Monday, 16 March 2009

Ethiopia 20 years later

Several years ago, I read an article in World Vision's magazine on the 20th anniversary of the famine in Ethiopia. Although I was already a WV child sponsor for a couple of years back then, it was only until I read this article that I became fully convinced and committed to the program.

Whether you are a Christian or not, that is irrelevant here. It is enough to know that our effort and money have helped and will continue to help someone. Perhaps, for many of them, their stories will never be made known to the world. But I believe, that they are out there, those whose lives changed, because we care!

This article touches my heart, I hope it does the same to you.

Summer 2005

It was the children who broke our hearts. Their pain reached through TV screens and photographs and compelled us to care. What happened to these small victims of the Ethiopia famine?

World Vision magazine tried to find out. We searched for specific children who had received care at World Vision feeding centers, their plight captured by visiting journalists. As a general rule, tracing people in relief situations is difficult because families congregate at aid centers far from their homes, and after they receive help, they disperse.

Finding the children of the Ethiopia famine was even more complicated. The Marxist government's resettlement policy - designed to quell rebellion - uprooted many families. Fighting in the north displaced others. Twenty years later, locating such transient targets seemed nearly impossible, especially in communities without official citizens records.

Miraculously, our local staff found one. In Antsokia Valley we met Yohannes Taye, 22, a young man with a winning smile. Though short and slight, he's strong enough to support eight members of his family by farming sorghum in a hillside community. He has his eye on a girl he'd like to marry.

When Yohannes was 18 months old, his father brought him to World Vision's feeding centre. The frail, sick child seemed likely to follow his mother to the grave. "Even those who were treating him thought he wouldn't recover," recalls his father, Taye Shawl. Thanks to intravenous feeding and the close attention of a British doctor, the boy survived. After such a dramatic beginning, he has settled into an ordinary life - but one he knows is blessed.

"I praise God in the highest," says Yohannes, a Christian. "It is through God that people stretched out their hands to save my life."

Finding the children of the famine proved largely fruitless. But Yohannes' story - just one of thousands - confirms that the act of helping a suffering child never is.

Sunday, 8 March 2009

My garden

If one is to apply Darwin's theory on the origin of species with strict obedience, then what I have been doing for the past weeks will seem foolish and redundant. The theory of "evolution" through "natural selection" implies that the fittest life forms will surive, and those not will evolve or die.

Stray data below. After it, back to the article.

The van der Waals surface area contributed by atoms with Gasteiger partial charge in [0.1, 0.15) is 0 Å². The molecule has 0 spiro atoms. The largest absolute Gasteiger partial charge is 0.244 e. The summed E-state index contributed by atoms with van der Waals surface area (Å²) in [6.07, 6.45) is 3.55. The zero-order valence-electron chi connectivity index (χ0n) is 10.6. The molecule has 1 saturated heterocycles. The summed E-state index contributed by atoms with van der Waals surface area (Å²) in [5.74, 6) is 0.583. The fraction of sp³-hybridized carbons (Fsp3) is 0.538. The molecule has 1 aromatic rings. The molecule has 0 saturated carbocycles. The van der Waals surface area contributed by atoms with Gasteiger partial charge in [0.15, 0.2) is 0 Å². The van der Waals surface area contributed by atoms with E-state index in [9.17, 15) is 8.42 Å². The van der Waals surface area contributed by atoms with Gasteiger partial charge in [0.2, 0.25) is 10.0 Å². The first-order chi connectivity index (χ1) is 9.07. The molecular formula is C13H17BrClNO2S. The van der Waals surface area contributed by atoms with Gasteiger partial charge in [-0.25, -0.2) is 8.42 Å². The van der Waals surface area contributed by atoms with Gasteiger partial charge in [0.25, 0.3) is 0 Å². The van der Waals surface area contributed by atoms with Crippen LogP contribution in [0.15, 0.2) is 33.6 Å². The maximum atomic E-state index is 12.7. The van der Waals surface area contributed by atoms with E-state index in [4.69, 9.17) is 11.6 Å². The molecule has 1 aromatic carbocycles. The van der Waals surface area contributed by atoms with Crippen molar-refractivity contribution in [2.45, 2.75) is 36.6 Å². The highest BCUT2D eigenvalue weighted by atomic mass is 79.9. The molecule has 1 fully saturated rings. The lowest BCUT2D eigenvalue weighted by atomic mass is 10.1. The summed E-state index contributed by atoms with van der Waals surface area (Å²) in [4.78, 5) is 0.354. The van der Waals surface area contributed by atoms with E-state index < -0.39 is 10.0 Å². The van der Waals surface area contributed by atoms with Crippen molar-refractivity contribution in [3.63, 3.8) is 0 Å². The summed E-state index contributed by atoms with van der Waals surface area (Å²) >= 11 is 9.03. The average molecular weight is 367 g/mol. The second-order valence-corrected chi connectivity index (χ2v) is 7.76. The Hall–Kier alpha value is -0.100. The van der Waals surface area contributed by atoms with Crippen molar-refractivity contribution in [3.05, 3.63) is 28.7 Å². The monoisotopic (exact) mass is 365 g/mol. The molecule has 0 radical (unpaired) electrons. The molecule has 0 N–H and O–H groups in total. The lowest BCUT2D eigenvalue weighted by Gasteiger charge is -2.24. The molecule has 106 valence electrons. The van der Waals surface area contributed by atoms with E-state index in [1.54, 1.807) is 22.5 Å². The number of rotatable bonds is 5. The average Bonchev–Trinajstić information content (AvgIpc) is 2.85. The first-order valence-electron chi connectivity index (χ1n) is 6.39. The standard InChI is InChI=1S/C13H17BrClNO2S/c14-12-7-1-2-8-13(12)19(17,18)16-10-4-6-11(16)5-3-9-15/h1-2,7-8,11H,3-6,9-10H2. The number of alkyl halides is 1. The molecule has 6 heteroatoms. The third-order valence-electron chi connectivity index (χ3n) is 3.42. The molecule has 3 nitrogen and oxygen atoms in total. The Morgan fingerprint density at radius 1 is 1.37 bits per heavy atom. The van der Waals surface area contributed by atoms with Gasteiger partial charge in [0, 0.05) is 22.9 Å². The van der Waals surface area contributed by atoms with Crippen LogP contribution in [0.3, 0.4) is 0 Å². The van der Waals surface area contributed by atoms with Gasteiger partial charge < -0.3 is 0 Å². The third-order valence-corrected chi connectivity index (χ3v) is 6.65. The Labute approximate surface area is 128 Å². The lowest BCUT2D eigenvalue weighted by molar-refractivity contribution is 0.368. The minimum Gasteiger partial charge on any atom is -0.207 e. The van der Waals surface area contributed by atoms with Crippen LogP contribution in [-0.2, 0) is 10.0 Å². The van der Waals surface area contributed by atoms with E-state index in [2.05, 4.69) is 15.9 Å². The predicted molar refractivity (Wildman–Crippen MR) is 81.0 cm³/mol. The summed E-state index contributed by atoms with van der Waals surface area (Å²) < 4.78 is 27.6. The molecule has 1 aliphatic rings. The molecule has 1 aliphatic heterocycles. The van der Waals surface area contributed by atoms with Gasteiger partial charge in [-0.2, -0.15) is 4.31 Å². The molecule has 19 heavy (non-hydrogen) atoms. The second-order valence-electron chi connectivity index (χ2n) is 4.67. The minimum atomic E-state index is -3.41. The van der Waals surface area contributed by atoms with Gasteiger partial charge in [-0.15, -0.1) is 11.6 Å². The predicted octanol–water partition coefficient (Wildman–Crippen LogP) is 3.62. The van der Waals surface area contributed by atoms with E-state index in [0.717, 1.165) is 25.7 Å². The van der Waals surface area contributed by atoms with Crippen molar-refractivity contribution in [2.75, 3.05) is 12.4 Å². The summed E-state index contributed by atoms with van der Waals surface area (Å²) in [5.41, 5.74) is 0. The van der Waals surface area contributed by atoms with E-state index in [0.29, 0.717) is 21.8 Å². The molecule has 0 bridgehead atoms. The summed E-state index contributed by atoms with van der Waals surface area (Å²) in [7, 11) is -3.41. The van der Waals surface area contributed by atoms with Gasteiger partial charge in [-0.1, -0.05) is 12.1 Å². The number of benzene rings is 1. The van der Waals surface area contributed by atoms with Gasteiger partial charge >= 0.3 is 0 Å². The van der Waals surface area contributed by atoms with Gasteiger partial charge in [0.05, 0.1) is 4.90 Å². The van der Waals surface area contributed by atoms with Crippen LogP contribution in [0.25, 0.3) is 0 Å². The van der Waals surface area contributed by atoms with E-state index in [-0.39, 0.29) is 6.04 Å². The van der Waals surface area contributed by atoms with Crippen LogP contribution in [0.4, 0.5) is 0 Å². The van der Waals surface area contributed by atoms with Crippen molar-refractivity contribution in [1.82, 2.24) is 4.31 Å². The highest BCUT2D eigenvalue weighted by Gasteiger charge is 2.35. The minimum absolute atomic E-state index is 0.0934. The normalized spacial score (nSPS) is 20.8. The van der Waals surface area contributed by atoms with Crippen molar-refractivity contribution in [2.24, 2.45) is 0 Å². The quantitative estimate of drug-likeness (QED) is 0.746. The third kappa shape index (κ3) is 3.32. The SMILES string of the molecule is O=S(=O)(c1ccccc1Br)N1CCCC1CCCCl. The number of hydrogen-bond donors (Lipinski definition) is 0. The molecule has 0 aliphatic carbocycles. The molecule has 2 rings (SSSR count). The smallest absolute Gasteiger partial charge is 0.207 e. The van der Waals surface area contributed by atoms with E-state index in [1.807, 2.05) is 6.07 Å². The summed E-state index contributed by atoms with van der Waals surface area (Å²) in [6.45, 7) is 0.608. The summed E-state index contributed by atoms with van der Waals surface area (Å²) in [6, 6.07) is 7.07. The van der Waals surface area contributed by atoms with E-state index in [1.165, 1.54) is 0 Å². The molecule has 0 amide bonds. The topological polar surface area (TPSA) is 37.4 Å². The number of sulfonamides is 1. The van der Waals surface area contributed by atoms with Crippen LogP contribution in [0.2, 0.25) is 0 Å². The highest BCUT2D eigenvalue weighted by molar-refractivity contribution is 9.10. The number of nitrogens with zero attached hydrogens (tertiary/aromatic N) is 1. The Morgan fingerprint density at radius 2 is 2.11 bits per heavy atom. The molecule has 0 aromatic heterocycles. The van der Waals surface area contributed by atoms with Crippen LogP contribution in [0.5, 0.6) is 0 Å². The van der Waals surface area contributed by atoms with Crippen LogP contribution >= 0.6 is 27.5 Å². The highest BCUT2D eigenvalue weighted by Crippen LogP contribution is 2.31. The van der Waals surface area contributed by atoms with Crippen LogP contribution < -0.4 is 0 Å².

To pave way for my herb garden, I have been propagating seeds, nourishing young plants, transplanting plants from pot to pot and reviving those infested with pests and fungi. Here are the results.

Mint, Lavender, Thai Basil, Sweet Basil


Not too bad for someone with little experience in horticulture and is still grappling on trial and error basis. Of course I did my homework diligently. Learning about soil, garden pests, conditions of growth suitable for each type of herb and even watching video on how to water plants... the information is overwhelming! It is an area specialisation that could lead to a Ph.D.

There is a Chinese saying, "人非草木", which means that man is not unfeeling as grass and trees (plants). Whoever said that must have misunderstood nature. What I have seen for myself is that the plants are extremely sensitive of their environment. They react to changes in environmental conditions amazingly quick: if they have enough water, enough sun or if there are pests aggression, they tell it all in moments. Just by looking at their colours and vibrance for example, I would know if the day has been bright and sunny or gloomy and wet, even though I have been out of the house all day. I don't reckon my mood swings are quite as fast when being provoked.

The part that has been most difficult but at the same time exciting is growing parsley from seeds. I did not know that germinating parsley seeds is tricky and irratic. I have only considered that it is the herb I consumed the most and therefore would like to have them in my garden. Fortuantely, my efforts paid off (so far so good), though the casualty rate is extremely high.

Signs of new life, after 3 weeks. Soon, they will need to leave their safe haven (my kitchen) and be introduced to the "treacherous" nature where there are dangers of mealybugs, aphides and spiders... sweat.

The insatiable craving for light causes the young sprouts to bend and stretch towards the light source.

So, if I listen to Darwin, I should have left my plants to live and die on their own? Ha, I am just misinterpreting. His evolution theory relates to an entire specie and the bigger environment, not to leaves and sprouts in my tiny little flower pots. But if I were to do nothing, my plants will also "evolve"... from fresh to dry (die)... and maybe even gone. Beware of a dog!

Cowboy messing around with the young seedlings.

A garden is never complete without insects and pests. Dead grasshopper (I didn't kill it). Handicapped, only 4 legged.